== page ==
This article was originally distributed via PRWeb. PRWeb, WorldNow and this Site make no warranties or representations in connection therewith.
SOURCE: University of Massachusetts Medical School
Dr. Sherry Pagoto will present her research on how tweeting about your weight loss journey can actually lead to more weight loss, at a symposium during the Society of Behavioral Medicine’s 34th Annual Meeting & Scientific Sessions, March 20-23, in San Francisco, CA
San Francisco, CA (PRWEB) March 15, 2013
People seem to be flocking to Twitter to “tweet’ about their weight loss journey. Dr. Sherry Pagoto, from the University of Massachusetts Medical School, will present her study showing that tweeting about your weight loss journey can actually lead to more weight loss, during the Society of Behavioral Medicine’s 34th Annual Meeting & Scientific Sessions in San Francisco, CA at a symposium at 2:00 p.m. Pacific Time on Thursday, March 21, 2013.
Why does tweeting about your weight loss journey actually lead to more weight loss? Twitter is an online social network in which people connect based on a shared interest, rather than a pre-existing relationship as is the case with Facebook.
Knowing that social support is a key factor in weight loss motivation, Dr. Sherry Pagoto surveyed a sample of 79 people who tweet about their weight loss to find out what type of support they get from their Twitter friends relative to their Facebook friends, their in-person friends, and their family.
Who’s tweeting their pounds away?
Of the 79 people who responded to the tweeted survey, 82% were female and the average age was 35 years old, with a range from 21-57, which shows that tweeting away the pounds is not just for the young. On average these “tweeters” lost 35 pounds since they started their weight loss journey.
What kind of support do “tweeters” get from their Twitter friends relative to other friends and family?
Participants said they reported to feel significantly more comfortable discussing weight on Twitter relative to Facebook (p=.00), family (p=.00), in-person friends (p=.00), and even people they interacted with on weight loss specific online social networks. They also reported receiving significantly more information from Twitter relative to Facebook (p=.00), online weight loss networks (p=.01), family (p=.00) and friends (p=.00), and more support from both Twitter and weight loss networks than the other 3 groups (p’s<.01).
Is there negative energy on Twitter?
It doesn’t appear so. Participants rated their Twitter and online weight loss network friends as significantly less judgmental than Facebook, family and friends (p’s<.01). They also reported feeling the least embarrassed about their weight struggles when it comes to their Twitter and online weight loss network friends relative to Facebook, family, and friends (p’s<.01). In fact, family ranked as having the most negative energy of all the categories.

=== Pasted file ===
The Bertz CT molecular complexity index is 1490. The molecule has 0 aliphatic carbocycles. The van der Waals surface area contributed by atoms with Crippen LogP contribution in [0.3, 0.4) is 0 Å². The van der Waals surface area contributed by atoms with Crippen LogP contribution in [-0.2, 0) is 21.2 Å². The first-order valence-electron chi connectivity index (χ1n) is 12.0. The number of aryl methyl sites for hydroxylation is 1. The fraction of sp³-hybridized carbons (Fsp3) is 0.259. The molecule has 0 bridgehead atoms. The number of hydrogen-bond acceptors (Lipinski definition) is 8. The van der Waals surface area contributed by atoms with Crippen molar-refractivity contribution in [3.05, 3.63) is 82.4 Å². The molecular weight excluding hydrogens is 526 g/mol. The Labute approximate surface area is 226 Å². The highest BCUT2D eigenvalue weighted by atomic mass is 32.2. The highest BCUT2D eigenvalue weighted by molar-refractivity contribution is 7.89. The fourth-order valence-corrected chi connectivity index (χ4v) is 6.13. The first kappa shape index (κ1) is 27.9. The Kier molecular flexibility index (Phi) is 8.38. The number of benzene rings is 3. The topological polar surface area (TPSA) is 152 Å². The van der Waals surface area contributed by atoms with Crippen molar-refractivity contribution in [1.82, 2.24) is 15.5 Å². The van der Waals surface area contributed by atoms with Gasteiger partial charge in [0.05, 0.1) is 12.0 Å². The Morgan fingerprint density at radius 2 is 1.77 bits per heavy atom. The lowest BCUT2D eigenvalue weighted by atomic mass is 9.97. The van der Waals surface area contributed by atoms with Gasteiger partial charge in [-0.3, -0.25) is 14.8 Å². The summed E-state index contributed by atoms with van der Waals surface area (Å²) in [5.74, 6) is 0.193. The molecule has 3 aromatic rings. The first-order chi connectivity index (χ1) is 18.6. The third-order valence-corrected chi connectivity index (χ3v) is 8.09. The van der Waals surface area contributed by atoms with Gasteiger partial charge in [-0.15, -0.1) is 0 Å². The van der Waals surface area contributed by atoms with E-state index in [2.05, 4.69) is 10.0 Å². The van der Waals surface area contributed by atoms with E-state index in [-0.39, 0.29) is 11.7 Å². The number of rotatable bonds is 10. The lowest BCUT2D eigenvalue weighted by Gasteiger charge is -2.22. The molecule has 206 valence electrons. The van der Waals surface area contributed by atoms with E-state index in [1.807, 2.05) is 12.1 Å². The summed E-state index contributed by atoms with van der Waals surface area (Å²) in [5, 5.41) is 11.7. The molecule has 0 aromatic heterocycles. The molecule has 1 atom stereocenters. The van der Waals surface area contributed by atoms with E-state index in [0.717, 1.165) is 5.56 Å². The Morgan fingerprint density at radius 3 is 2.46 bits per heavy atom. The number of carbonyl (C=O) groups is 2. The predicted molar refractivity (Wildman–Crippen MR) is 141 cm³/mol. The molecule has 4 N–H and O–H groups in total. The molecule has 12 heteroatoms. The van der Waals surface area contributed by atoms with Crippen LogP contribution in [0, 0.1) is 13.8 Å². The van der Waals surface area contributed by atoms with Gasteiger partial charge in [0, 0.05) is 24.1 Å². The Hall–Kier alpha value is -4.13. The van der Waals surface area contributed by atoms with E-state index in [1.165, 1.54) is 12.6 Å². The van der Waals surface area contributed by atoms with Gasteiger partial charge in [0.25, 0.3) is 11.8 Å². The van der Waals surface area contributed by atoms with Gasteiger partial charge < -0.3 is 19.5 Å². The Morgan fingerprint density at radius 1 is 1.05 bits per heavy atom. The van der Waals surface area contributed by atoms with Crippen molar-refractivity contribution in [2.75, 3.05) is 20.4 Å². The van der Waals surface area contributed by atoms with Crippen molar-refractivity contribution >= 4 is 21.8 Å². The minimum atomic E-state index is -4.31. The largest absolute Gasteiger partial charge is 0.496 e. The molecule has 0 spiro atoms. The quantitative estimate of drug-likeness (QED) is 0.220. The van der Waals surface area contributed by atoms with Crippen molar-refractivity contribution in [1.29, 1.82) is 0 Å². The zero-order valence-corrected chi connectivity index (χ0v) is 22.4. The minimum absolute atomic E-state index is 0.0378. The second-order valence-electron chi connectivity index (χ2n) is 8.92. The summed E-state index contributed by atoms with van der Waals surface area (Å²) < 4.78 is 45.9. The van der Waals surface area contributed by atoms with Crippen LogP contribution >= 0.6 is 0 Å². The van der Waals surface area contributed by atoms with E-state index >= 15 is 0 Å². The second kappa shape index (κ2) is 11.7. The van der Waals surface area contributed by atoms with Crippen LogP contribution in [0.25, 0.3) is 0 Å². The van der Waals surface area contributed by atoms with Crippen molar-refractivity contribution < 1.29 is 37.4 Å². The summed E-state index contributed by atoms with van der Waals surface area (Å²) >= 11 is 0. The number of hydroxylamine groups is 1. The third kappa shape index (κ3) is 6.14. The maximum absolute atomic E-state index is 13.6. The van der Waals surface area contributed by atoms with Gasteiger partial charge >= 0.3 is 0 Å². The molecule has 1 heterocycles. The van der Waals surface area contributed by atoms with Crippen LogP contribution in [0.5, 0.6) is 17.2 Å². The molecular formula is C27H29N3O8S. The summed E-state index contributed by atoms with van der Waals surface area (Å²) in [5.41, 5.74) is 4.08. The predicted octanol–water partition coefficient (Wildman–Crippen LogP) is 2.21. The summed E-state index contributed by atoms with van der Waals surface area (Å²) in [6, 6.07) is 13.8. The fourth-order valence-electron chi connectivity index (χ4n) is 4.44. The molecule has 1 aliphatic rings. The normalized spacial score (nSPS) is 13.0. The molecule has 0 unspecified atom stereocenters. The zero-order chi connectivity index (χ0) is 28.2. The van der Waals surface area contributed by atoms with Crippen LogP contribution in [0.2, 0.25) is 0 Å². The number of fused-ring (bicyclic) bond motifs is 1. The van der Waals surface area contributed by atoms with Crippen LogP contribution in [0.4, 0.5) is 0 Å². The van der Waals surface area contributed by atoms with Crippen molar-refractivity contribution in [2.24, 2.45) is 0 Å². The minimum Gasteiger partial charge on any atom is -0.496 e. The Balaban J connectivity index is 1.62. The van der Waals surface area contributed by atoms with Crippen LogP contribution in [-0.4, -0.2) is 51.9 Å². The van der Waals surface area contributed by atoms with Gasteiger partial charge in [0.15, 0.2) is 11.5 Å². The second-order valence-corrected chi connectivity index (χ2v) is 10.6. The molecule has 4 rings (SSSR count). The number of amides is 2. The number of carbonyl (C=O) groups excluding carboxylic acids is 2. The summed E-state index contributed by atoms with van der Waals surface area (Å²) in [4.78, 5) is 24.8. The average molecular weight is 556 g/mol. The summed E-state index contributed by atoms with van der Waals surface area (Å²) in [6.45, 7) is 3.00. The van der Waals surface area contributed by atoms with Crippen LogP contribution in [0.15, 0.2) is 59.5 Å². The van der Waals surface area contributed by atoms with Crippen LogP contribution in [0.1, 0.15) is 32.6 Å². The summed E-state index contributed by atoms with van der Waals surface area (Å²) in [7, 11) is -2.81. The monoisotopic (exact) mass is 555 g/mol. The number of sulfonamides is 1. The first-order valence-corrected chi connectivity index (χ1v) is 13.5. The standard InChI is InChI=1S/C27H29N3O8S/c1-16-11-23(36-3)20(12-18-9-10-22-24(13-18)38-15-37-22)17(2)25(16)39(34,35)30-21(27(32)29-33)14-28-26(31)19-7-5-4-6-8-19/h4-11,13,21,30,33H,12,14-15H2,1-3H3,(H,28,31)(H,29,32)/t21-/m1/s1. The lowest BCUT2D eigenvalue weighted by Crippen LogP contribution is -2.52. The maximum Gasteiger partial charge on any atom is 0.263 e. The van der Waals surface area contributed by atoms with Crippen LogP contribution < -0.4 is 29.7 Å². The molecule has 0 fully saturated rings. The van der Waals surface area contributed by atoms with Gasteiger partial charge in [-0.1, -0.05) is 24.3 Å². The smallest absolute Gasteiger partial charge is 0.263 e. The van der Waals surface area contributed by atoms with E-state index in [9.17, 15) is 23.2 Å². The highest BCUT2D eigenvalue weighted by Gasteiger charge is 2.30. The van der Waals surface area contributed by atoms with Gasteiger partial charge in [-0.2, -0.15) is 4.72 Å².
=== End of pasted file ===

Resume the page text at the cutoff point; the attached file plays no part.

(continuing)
“On Twitter, people connect to each other based on common interests so they may be able to find ‘kindred spirits’ more easily than on Facebook or even in their in-person networks,” says Dr. Pagoto.
“Just because someone is your longtime friend or family member doesn’t mean they support or understand your weight loss journey. In our outpatient-based weight loss program at the University of Massachusetts Memorial Medical Center, we so often hear patients reporting a lack of support from their family and friends and this is a huge source of frustration on the weight loss journey. Online social networks on Twitter that allow you to find people who are on the same journey may provide the needed social support to keep that motivation going. That “tweeters” lost 35 pounds on average is pretty impressive. I now recommend Twitter to all my patients.”
The Society of Behavioral Medicine (http://www.sbm.org) is a multidisciplinary organization of clinicians, educators, and scientists dedicated to promoting the study of the interactions of behavior with biology and the environment and the application of that knowledge to improve the health and well being of individuals, families, communities and populations.
This study was presented during the 2013 Annual Meeting & Scientific Sessions of the Society of Behavioral Medicine (SBM) from March 20-23 in San Francisco, CA. However, it does not reflect the policies or the opinion of the SBM.
Given that this study was presented at a scientific meeting, the data and conclusions reached should be regarded as preliminary, until they are published in a peer-reviewed journal. Funding agencies played no role in this study. There are no conflicts of interest for the investigators.
For the original version on PRWeb visit: http://www.prweb.com/releases/prweb2013/3/prweb10536110.htm